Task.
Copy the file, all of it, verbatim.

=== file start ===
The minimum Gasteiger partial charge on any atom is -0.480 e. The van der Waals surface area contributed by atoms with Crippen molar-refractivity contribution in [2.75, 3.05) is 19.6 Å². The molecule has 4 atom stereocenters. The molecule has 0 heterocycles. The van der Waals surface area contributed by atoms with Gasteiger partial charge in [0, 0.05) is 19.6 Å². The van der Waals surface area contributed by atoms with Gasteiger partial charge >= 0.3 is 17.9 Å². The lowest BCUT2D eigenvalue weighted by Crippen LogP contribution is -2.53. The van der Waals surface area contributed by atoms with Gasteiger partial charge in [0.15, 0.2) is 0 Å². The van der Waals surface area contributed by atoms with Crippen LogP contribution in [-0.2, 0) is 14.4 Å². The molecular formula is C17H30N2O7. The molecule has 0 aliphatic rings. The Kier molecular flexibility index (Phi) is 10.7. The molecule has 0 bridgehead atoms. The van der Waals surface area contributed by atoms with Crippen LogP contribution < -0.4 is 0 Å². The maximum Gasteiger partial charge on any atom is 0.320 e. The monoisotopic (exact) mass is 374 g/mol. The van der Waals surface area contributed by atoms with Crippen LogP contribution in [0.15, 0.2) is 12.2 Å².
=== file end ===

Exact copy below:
The minimum Gasteiger partial charge on any atom is -0.480 e. The van der Waals surface area contributed by atoms with Crippen molar-refractivity contribution in [2.75, 3.05) is 19.6 Å². The molecule has 4 atom stereocenters. The molecule has 0 heterocycles. The van der Waals surface area contributed by atoms with Gasteiger partial charge in [0, 0.05) is 19.6 Å². The van der Waals surface area contributed by atoms with Gasteiger partial charge >= 0.3 is 17.9 Å². The lowest BCUT2D eigenvalue weighted by Crippen LogP contribution is -2.53. The van der Waals surface area contributed by atoms with Gasteiger partial charge in [0.15, 0.2) is 0 Å². The van der Waals surface area contributed by atoms with Crippen LogP contribution in [-0.2, 0) is 14.4 Å². The molecular formula is C17H30N2O7. The molecule has 0 aliphatic rings. The Kier molecular flexibility index (Phi) is 10.7. The molecule has 0 bridgehead atoms. The van der Waals surface area contributed by atoms with Crippen LogP contribution < -0.4 is 0 Å². The maximum Gasteiger partial charge on any atom is 0.320 e. The monoisotopic (exact) mass is 374 g/mol. The van der Waals surface area contributed by atoms with Crippen LogP contribution in [0.15, 0.2) is 12.2 Å².